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Younger age of diabetes diagnosis linked to higher risk of CVD death

Younger age of diabetes diagnosis linked to higher risk of CVD death

Publication date: Monday, 19 March 2018
Contributor(s): Jeremy Bray

New research shows that the earlier a person is diagnosed with type 2 diabetes, the higher their risk of death from heart disease and stroke. In almost all countries of the world, diabetes rates are increasing substantially in younger adults, aged 20-45 years. This increase means there is a steadily growing pool of diabetes patients who are exposed to diabetes for a longer period in their lives.

This study analysed the data of 743,709 Australians with type 2 diabetes who were registered on the National Diabetes Services Scheme between 1997 and 2011. All-cause mortality and mortality due to cardiovascular disease (CVD), cancer and all other causes were identified. The median age at type 2 diabetes diagnosis was 59 years.  The authors said: “An earlier diagnosis of type 2 diabetes, and thus a longer duration of disease, was associated with a higher risk of all-cause mortality, primarily driven by CVD mortality.”

The data showed that for two people of the same age, the one with a 10-year earlier diagnosis (equivalent to 10 years’ longer duration of diabetes) had a 20% to 30% increased risk of all-cause mortality and about a 60% increased risk of CVD mortality. The effects were similar in men and women.

Interestingly, earlier diagnosis of type 2 diabetes was associated with lower mortality due to cancer (all cancers and colorectal and lung cancers). While this may appear unusual, the authors point out that, “It is possible that following a diagnosis of diabetes, people have more frequent contact with the healthcare system, which may increase the likelihood of any present but undiagnosed cancer being detected.”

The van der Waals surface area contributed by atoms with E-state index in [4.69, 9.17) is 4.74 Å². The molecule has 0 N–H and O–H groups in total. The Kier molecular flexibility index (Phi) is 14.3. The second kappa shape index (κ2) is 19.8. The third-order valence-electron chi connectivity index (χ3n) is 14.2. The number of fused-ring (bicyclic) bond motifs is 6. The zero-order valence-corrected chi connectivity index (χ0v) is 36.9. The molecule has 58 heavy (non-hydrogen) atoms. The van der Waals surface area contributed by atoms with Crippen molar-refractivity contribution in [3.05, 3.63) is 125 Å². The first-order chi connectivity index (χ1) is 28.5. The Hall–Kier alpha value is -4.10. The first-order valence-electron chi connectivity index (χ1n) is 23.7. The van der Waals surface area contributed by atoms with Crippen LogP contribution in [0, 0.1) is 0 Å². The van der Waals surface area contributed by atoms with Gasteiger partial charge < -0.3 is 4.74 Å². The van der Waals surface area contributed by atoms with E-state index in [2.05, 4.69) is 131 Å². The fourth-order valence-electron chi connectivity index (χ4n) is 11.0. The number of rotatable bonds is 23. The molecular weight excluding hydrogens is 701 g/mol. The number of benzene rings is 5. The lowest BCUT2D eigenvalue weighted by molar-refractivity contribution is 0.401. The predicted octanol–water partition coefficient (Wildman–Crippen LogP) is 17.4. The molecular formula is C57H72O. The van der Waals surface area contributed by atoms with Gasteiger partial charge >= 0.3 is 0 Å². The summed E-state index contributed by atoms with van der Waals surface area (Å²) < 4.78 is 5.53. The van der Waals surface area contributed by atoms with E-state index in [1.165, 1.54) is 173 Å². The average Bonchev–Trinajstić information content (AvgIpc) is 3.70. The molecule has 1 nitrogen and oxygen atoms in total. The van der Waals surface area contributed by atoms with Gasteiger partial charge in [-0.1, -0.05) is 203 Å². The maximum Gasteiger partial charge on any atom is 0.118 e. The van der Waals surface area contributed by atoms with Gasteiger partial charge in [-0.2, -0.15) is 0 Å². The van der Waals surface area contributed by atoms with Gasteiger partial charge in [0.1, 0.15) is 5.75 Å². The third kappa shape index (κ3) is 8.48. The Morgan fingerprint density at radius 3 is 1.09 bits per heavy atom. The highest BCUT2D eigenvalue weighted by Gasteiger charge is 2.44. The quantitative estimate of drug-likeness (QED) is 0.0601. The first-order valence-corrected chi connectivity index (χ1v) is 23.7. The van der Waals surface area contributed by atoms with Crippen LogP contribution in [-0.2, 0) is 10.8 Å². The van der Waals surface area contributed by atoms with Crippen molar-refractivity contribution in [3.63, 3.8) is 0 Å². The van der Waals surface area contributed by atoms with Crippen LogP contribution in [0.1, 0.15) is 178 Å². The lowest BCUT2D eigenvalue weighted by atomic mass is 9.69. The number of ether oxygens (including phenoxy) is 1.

The study suggests that Increased clinical attention is vital for individuals with earlier-onset type 2 diabetes. It also shows that early and aggressive CVD risk factor management is warranted for young-onset type 2 diabetes. There is also a need to identify and screen those at high risk of developing diabetes so that individuals can make lifestyle changes that will prevent or delay the onset of diabetes.

Huo L, Magliano D, Ranciere F, et al. Impact of age at diagnosis and duration of type 2 diabetes on mortality in Australia 1997–2011. Diabetologia 2018; first online 22 Feb

Topics covered:
Category: Evidence in Practice
Edition: Volume 3 Number 3 PCCJ Online 2018
Contributor(s): Jeremy Bray

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